In the book “Mathematics of Language,” language descriptions are made in regards to the use of “known algorithms that parse ‘context free language’ (CFL’s) in cubic time or less.”[2] Apparently, there are “math models that are especially suited to the natural languages.”[3]

Logic from mathematics may be the foundation of natural language. Logic may be what lies right below our conversation.

“The natural languages are the familiar class of the formal languages that were also described as the input evidence available to children and learnable.”[4]

When looking at the foundations of mathematics there were parallels made about mathematics and Platonism, Formalism, Logicism, Constructivism and Geometrical perspectives.  [5]

The book Mathematics and the Natural Sciences highlighted “analyses of human cognition,” philosophy of knowledge and mathematics impact or service to highly “mathematized” physics and biology.[6]

The following describes “Mathematics has “rational coherence,” deals with “matter” and “of life,” “living” and “inert,” is reducible, has phenomenalities, -simultaneous measurement, position and momentum, physical time and space via living phenomena.”

Mathematics has cognitive foundations such as those in logic.

Footnotes

[1] Eastern Michigan University, Professor Benninghoff, Technical Writing

[2] Mathematics of Language: Proceedings of a conference held at the University of Michigan, Ann Arbor, October 1984, Contributor, Manaster-Ramer, Alexis, John Benjamins Publishing Company, January 1987, pg. 3

[3] Mathematics of Language: Proceedings of a conference held at the University of Michigan, Ann Arbor, October 1984, Contributor, Manaster-Ramer, Alexis, John Benjamins Publishing Company, January 1987, pg. 1

[4] Mathematics of Language: Proceedings of a conference held at the University of Michigan, Ann Arbor, October 1984, Contributor, Manaster-Ramer, Alexis, John Benjamins Publishing Company, January 1987, pg. 1

[5] Longo, Giuseppe. ADVANCES IN COMPUTER SCIENCE AND ENGINEERING: TEXTS : MATHEMATICS AND THE NATURAL SCIENCES : The Physical Singularity of Life. River Edge, US: Imperial College Press, 2011. ProQuest ebrary. Web. 7 February 2017. Pg. v

[6] Longo, Giuseppe. ADVANCES IN COMPUTER SCIENCE AND ENGINEERING: TEXTS : MATHEMATICS AND THE NATURAL SCIENCES : The Physical Singularity of Life. River Edge, US: Imperial College Press, 2011, pg. vii

[7] Longo, Giuseppe. ADVANCES IN COMPUTER SCIENCE AND ENGINEERING: TEXTS : MATHEMATICS AND THE NATURAL SCIENCES : The Physical Singularity of Life. River Edge, US: Imperial College Press, 2011, pg. viii

A Learned Man, Skyscrapers and Ships

We spoke at a time he was feeling low self-esteem and to bolster him, it was expressed to me an ability to build both skyscrapers and ships-“I am a learned man, he said.”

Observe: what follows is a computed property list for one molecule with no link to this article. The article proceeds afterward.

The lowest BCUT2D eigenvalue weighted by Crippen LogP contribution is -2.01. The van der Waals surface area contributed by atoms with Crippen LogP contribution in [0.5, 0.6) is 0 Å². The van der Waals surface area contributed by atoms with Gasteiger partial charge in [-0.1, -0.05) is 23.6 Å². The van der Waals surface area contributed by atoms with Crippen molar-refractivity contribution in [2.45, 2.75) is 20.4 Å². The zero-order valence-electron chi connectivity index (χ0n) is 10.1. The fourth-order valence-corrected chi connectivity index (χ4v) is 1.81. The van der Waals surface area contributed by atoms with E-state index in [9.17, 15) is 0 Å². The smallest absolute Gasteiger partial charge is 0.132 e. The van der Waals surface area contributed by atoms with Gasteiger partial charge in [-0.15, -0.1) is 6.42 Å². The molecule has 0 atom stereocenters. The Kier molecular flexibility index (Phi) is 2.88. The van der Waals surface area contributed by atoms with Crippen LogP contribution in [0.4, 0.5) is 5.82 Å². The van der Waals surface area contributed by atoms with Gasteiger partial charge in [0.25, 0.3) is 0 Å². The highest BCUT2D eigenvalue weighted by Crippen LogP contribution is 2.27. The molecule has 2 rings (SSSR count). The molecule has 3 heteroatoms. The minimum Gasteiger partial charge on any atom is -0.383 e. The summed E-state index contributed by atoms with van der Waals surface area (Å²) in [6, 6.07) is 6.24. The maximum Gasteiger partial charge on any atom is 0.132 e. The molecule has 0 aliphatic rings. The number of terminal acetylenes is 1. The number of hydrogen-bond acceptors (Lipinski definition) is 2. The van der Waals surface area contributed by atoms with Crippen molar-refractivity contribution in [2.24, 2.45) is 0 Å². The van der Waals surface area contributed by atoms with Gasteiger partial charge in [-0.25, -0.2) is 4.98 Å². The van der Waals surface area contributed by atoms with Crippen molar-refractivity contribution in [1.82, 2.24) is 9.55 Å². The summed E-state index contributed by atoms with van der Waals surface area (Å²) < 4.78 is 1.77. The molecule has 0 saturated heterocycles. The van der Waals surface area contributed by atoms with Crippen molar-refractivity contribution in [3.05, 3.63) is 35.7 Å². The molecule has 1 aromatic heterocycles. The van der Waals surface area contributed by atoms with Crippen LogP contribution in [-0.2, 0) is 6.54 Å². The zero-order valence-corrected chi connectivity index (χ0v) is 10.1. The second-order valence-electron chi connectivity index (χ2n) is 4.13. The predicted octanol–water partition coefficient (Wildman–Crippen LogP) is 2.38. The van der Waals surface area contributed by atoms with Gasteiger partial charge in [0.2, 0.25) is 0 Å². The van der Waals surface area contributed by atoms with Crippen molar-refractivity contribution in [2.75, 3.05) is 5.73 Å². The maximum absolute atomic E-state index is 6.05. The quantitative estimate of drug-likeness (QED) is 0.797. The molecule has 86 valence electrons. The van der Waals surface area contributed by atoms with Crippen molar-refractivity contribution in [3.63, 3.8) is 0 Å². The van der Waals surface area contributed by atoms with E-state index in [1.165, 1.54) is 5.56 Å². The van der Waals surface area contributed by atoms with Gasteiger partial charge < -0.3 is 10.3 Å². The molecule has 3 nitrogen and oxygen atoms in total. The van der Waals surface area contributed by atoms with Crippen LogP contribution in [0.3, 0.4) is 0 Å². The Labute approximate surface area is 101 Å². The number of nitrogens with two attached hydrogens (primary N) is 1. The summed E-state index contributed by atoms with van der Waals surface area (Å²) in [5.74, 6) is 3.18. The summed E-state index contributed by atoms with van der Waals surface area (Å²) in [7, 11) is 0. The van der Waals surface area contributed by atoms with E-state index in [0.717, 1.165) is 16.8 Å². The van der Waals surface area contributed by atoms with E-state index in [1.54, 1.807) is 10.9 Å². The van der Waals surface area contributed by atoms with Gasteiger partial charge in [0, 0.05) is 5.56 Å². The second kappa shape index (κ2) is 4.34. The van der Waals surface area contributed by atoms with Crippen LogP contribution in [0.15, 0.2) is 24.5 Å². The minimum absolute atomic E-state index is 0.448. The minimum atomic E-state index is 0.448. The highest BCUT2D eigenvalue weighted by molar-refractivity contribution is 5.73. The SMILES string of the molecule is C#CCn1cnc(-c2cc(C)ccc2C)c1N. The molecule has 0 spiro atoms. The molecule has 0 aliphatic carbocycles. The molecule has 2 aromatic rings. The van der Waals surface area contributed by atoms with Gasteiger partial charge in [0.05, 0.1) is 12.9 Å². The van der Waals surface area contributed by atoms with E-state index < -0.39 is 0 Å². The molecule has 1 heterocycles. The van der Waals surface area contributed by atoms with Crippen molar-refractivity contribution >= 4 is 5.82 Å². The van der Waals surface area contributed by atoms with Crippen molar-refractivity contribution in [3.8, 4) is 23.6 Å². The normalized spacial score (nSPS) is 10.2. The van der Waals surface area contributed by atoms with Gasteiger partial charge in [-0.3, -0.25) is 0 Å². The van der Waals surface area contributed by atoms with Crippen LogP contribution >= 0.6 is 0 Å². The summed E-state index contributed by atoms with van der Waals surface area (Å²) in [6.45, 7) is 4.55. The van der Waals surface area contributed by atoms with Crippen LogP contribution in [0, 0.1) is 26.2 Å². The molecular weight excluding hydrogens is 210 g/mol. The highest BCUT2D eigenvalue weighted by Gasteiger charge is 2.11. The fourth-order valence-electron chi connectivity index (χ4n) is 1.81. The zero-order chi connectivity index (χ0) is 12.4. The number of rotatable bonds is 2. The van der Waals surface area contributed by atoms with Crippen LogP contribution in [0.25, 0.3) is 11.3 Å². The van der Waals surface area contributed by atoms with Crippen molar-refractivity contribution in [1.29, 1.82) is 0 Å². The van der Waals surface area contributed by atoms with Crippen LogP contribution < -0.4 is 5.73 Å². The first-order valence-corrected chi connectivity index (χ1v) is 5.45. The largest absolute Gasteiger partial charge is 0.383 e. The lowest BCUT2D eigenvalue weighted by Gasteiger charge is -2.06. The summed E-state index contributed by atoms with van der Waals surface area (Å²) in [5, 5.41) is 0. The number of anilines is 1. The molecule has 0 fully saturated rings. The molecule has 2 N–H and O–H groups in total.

If I were to draft a letter to my children, it would include suggestions for their education and pursuit of knowledge. To get into “schools of knowledge” was my initial idea. I thought it was possible to work on what I call “Preparations” and select a time period or speak to an era.

For example, one professor’s internet profile: A Biologist, Researcher, Naturalist and Author. On another page, it read an Entomologist or Evolutionary Biologist. Wouldn’t it be interesting to see the myriad titles and credentials scholars and scientists have assumed over the ages?

Albert Einstein, the Founder of Earth, studied towards 17 degrees at Oxford University which include the following:

Albert Einstein’s 17 degrees were:

  • Writing
  • Math
  • Science
  • Engineering
  • Earth Science
  • Language
  • Culinary
  • Music
  • Accounting
  • Law
  • Geometry (Early Engineering tied to)
  • Algebra
  • Art
  • Painting
  • Manufacturing
  • Architecture
  • Building

I found it really intriguing that Geometry related to early Engineering. Wouldn’t it be fantastic to have a nice collection of old math books? I found algebra completely satisfying. I have enjoyed drafting simple formulas that I thought could be applied to an endowment strategy. One could obtain a lot of mileage out of an Algebra degree.

I have had many thoughts and built a research around education, knowledge, intelligence, learning, thinking abilities and wisdom. Wisdom can relate to the number of wise decisions one makes in their life. One can even work on their being to create an “Intelligent Being,” with perhaps intelligent hands or intelligent eyes or feet. I want to advance my hand. I thought my father had a beautiful penmanship from engineering school and drafting.

I think its important to work from a scaffolding of questions to “notch and notch”, work on the “keys to our existence” and existentialism.

The other day I was making notes about the “ciclo” or era which began with necessity and guided manufacturing.  One can draw a right angle to populate a list downwards that pertains to era then at a 45 degree angle illustrate in words a “cross thread” then on the horizontal mark apply your research.  Its possible to unlock something sage and begin to draw non-stop.

I would love to teach a “Crux Class” and cover Universe studies and Nuclear Energy.  It would be interesting to tell them to linger for 100 years or so and cover manifestation and pouring an idea into a form.  Become a “Future Thinker.”